Here’s the next installment in the material I’m working on…
The section that will appear after this one is complementary to it and is entitled “Basic Disciplines for Liturgical Worship.” That one’s only in outline form at the moment so it may be a couple more days before it appears. But here’s this for now:
Basic Principles for Liturgical Worship
Modern Americans absorb the principles of commercial transactions at a young age: If you want something, you have to pay for it; if you pay for something, you’d better get it. As a result, it’s no surprise that many of us start out with a vending-machine model of God. As I child, I remember getting a sense that if I prayed for something, I should get it—if I didn’t God either didn’t like me or he wasn’t being fair… I out grew this, of course, as all do who have prayed for God to give them a pony. Nevertheless, I think many of us still have a vaguely transactional sense of worship. That if we are faithful and diligent in our attendance, God somehow owes us—as if we were building up credit to be used when we get stuck in a jam. Or, on the flip-side, attendance at worship is a bargaining chip to be held over God’s head. (“Do this thing for me and I’ll start going to church/I’ll go to church a lot more/I’ll never miss church.”)
It doesn’t work like that.
Indeed, when we stop and think about it we know that it doesn’t work like that—but that doesn’t stop us from feeling that way sometimes despite our best attempts. When we consider the principles of liturgical worship, it’s helpful to take a quick look at the various ways in which we address God. Different traditions break down the aspects of worship and prayer in different ways, but one of the most common schemes (and the one referenced in the prayer book’s catechism) identifies seven types: adoration, praise, thanksgiving, penitence, oblation, intercession, and petition.
I see adoration and praise as inter-related because of what is driving them—nothing but God. Praise is worship directed towards God for no other reason than rejoicing in the person and presence of God. It’s not bribery to get something, it’s flat-out joy in the Lord’s presence. Adoration is one step closer still: it’s relaxing in the direct presence of God.
Thanksgiving is driven by past events. This is when we give thanks for what God has already done for us (and with us, and through us) and for the wonder, majesty, and delight of God’s creation.
Oblation is prayer driven by our response to God and God’s works: at the heart of oblation is offering. Specifically, we offer ourselves to God—as well as our works—to be united with his will and works. I see this as related to Thanksgiving but the next logical step beyond it.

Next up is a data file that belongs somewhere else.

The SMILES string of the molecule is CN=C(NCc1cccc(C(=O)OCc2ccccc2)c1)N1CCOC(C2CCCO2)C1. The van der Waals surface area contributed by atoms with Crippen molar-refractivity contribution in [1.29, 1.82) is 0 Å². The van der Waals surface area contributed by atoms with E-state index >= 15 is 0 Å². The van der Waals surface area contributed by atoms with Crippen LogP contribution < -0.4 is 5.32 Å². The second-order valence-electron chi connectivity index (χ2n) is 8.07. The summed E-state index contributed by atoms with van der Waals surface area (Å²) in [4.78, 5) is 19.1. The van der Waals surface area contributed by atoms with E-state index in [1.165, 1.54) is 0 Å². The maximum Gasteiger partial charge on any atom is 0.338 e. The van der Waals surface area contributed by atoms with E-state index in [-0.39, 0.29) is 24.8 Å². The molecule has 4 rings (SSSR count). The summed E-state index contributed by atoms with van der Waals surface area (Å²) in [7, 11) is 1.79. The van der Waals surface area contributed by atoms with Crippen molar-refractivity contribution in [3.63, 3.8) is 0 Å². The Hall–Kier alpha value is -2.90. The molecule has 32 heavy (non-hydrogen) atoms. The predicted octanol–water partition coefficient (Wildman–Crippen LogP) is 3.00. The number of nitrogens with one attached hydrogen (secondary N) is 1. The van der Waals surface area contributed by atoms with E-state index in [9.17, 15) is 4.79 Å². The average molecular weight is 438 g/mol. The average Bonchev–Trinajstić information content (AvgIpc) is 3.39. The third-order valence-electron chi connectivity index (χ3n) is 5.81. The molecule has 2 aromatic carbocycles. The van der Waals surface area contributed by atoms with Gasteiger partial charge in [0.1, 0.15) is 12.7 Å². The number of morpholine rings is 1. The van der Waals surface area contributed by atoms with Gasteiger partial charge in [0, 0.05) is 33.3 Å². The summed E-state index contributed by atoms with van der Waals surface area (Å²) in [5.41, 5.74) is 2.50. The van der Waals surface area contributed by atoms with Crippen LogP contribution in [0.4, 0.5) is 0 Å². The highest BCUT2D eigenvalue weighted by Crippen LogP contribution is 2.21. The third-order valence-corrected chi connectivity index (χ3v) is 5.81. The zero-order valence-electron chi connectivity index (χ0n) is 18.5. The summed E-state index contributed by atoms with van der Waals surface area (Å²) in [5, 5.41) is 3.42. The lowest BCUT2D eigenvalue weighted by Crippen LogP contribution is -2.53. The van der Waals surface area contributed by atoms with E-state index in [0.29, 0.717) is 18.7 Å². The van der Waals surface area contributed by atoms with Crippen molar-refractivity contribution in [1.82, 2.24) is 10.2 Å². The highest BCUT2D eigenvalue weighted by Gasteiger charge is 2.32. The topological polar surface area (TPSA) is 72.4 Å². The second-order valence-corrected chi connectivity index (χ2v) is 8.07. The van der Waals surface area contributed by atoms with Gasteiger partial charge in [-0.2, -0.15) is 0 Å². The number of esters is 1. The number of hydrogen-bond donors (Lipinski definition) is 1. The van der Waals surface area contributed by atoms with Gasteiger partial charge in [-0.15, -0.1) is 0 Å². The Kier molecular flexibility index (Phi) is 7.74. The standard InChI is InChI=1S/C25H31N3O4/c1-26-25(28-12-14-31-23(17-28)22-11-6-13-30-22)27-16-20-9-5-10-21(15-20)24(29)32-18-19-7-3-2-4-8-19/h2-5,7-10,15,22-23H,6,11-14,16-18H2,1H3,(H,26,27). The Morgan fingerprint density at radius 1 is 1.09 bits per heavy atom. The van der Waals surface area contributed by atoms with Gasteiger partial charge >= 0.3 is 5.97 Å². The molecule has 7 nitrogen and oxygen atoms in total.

Penitence, intercession and petition are different from the others because they are all asking for something. In penitence, we acknowledge (and bewail) our sins and ask God for forgiveness. In intercession, we ask God for things on behalf of others, recalling individuals, groups, and ultimately all creation to God’s memory—and our own. In petition, we make requests to God based on our own needs.
The liturgical worship of the Book of Common Prayer contains all seven of these elements in different balances at different points. All forms of Christian worship have these seven aspects in different amounts. One of the strengths of liturgical worship is that the balance between these elements is stable.
Within the Eucharist and the Daily Office, the first three—adoration, praise, and thanksgiving—predominate. That’s not to say that the others don’t have a place and don’t appear, but our liturgies foreground the praise of God and rejoicing in God’s presence. The fundamental and primary purpose of liturgical worship is praise and adoration. It’s about celebrating the relationship; it’s about experiencing the vastness of who and what God is. It’s not flattery with an eye to scoring something off the Big Guy at a time to be named later. God does not need our praise; God is not subject to our manipulation.
I’m going to be paradoxical for a moment now… Having said that the primary point of worship is the praise and adoration of God, I’m going to turn that around on us. The praise and adoration of God is and must be our primary purpose in worship—but God doesn’t need it. God is not made greater for our praise of him; God is God perfectly well without us. We are the ones who need to be reminded—we’re the ones who have to have the Gospel held before our eyes lest we forget and forsake it. So, despite God being the fundamental aim of our worship, if we are to speak of “benefit” at all, we do it for our benefit.
As a result, the way that we do worship has to accomplish its aim, but also be edifying to those of us who participate in it. It needs to draw our minds and hearts to God. It needs to facilitate a lively encounter with the Holy One whom we praise. It needs to give us the tools for understanding what it means to be in the midst of holy things, holy people, and the holy presences within holy places. It needs to feed our sense of the sacred so that, once we have returned to more ostensibly secular living, we may spy out the presence of the Holy woven in the warp and weft of the world around us and within us. In worship we are given the signatures, the characteristics, the tastes of God in a deliberate sense so that we are more able to recognize them when and where we least expect them.